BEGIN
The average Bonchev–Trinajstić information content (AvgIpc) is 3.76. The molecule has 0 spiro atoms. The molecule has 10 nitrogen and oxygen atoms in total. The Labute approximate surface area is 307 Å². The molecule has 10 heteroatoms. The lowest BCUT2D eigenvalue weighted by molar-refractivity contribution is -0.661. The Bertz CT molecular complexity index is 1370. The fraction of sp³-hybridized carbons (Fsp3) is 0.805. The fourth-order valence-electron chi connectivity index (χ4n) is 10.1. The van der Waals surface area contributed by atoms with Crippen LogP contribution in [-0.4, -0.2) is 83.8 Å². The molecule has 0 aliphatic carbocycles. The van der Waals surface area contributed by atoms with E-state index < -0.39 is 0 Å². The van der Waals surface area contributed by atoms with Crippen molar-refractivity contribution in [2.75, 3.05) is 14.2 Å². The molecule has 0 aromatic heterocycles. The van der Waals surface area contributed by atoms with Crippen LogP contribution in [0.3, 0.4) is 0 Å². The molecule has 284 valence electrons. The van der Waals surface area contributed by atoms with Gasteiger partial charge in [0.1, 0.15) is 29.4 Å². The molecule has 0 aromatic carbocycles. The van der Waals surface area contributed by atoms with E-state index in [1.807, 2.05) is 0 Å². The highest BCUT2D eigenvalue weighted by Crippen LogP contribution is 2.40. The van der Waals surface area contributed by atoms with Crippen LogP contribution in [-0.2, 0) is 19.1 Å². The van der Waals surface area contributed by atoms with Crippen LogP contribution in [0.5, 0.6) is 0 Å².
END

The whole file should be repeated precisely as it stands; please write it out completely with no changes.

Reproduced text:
The average Bonchev–Trinajstić information content (AvgIpc) is 3.76. The molecule has 0 spiro atoms. The molecule has 10 nitrogen and oxygen atoms in total. The Labute approximate surface area is 307 Å². The molecule has 10 heteroatoms. The lowest BCUT2D eigenvalue weighted by molar-refractivity contribution is -0.661. The Bertz CT molecular complexity index is 1370. The fraction of sp³-hybridized carbons (Fsp3) is 0.805. The fourth-order valence-electron chi connectivity index (χ4n) is 10.1. The van der Waals surface area contributed by atoms with Crippen LogP contribution in [-0.4, -0.2) is 83.8 Å². The molecule has 0 aliphatic carbocycles. The van der Waals surface area contributed by atoms with E-state index < -0.39 is 0 Å². The van der Waals surface area contributed by atoms with Crippen molar-refractivity contribution in [2.75, 3.05) is 14.2 Å². The molecule has 0 aromatic heterocycles. The van der Waals surface area contributed by atoms with Crippen LogP contribution in [0.3, 0.4) is 0 Å². The molecule has 284 valence electrons. The van der Waals surface area contributed by atoms with Gasteiger partial charge in [0.1, 0.15) is 29.4 Å². The molecule has 0 aromatic carbocycles. The van der Waals surface area contributed by atoms with E-state index in [1.807, 2.05) is 0 Å². The highest BCUT2D eigenvalue weighted by Crippen LogP contribution is 2.40. The van der Waals surface area contributed by atoms with Crippen LogP contribution in [-0.2, 0) is 19.1 Å². The van der Waals surface area contributed by atoms with Crippen LogP contribution in [0.5, 0.6) is 0 Å².